Seychelles : LABELLING
Labels from Paradise
The artisanal fishermen of the Seychelles are experimenting with labels to promote responsible and sustainable fisheries
This article is by Virginie Lagarde (firstname.lastname@example.org), Project Manager, FBOA Label Project, Fishing Boat Owners Association, Seychelles, and M. Gilles Pommeret, (email@example.com), Premier Conseiller-Ambassade de France aux Seychelles
For fishermen of the Seychelles, 14 December 2009 was a red-letter day. That was when the first consignment of 250 kg of labelled fish (red snapper, jobfish and groupers) was shipped to Rungis, the wholesale food market in Paris, much to the delight of French restaurateurs who are already demanding more of such fresh tropical fish, whose traceability is guaranteed by the label tagging done on board the fishing vessel by the fishermen themselves.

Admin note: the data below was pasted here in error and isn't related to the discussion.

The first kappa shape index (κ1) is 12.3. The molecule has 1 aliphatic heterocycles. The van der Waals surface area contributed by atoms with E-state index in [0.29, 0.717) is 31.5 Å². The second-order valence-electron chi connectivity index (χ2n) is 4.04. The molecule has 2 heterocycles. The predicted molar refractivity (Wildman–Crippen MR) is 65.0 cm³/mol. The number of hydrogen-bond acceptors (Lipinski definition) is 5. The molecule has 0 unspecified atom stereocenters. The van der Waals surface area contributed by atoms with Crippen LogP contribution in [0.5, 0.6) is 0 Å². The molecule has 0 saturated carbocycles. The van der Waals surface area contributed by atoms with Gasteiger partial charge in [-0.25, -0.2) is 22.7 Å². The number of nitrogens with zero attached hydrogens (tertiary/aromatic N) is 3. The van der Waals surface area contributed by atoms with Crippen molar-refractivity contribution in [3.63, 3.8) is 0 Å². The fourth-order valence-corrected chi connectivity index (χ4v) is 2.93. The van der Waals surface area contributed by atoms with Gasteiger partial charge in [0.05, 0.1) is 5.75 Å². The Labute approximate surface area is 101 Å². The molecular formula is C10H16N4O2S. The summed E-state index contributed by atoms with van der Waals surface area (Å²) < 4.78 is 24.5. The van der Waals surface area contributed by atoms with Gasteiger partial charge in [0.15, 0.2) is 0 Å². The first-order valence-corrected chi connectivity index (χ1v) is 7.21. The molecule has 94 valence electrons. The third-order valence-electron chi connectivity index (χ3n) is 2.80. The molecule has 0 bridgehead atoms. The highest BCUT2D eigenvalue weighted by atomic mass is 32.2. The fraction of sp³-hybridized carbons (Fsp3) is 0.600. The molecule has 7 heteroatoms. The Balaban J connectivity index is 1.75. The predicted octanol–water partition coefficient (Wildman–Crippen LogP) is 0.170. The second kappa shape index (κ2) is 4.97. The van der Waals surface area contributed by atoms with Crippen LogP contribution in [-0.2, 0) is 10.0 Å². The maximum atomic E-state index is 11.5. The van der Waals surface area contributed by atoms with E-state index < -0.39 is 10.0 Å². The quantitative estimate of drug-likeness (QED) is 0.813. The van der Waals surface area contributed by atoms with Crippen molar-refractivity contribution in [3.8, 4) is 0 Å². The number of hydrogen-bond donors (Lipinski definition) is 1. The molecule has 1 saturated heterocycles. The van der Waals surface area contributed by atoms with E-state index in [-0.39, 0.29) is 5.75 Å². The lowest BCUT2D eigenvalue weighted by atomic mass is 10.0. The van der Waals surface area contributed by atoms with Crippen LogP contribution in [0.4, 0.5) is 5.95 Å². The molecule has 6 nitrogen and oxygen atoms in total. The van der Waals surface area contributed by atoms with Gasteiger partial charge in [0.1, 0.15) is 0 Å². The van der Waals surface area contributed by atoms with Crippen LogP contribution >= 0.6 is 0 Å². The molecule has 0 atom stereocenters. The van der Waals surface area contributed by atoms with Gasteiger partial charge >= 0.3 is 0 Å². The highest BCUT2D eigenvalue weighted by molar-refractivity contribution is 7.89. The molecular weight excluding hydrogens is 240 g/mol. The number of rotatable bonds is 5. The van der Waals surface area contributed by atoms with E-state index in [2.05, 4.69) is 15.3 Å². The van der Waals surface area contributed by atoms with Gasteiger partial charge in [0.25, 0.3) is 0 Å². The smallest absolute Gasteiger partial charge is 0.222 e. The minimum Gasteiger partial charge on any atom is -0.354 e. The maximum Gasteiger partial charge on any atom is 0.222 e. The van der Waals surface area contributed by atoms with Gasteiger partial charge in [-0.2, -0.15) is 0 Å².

But behind the pretty, picture postcard image of the Seychelles as a tranquil holiday paradise lies the reality of a people whose daily lives are intimately bound up with the mercy of the ocean.
Strategically located in the middle of the Indian Ocean (1,800 km from the African coast, 1,100 km off Madagascar and 2,500 km from India), the Seychelles consists of 115 granitic and coral islands occupying a land area of 453 sq km (for comparison, France occupies 549,000 sq km). The archipelago has an immense exclusive economic zone (EEZ) of 1,340,000 sq km, rich in fishery resources.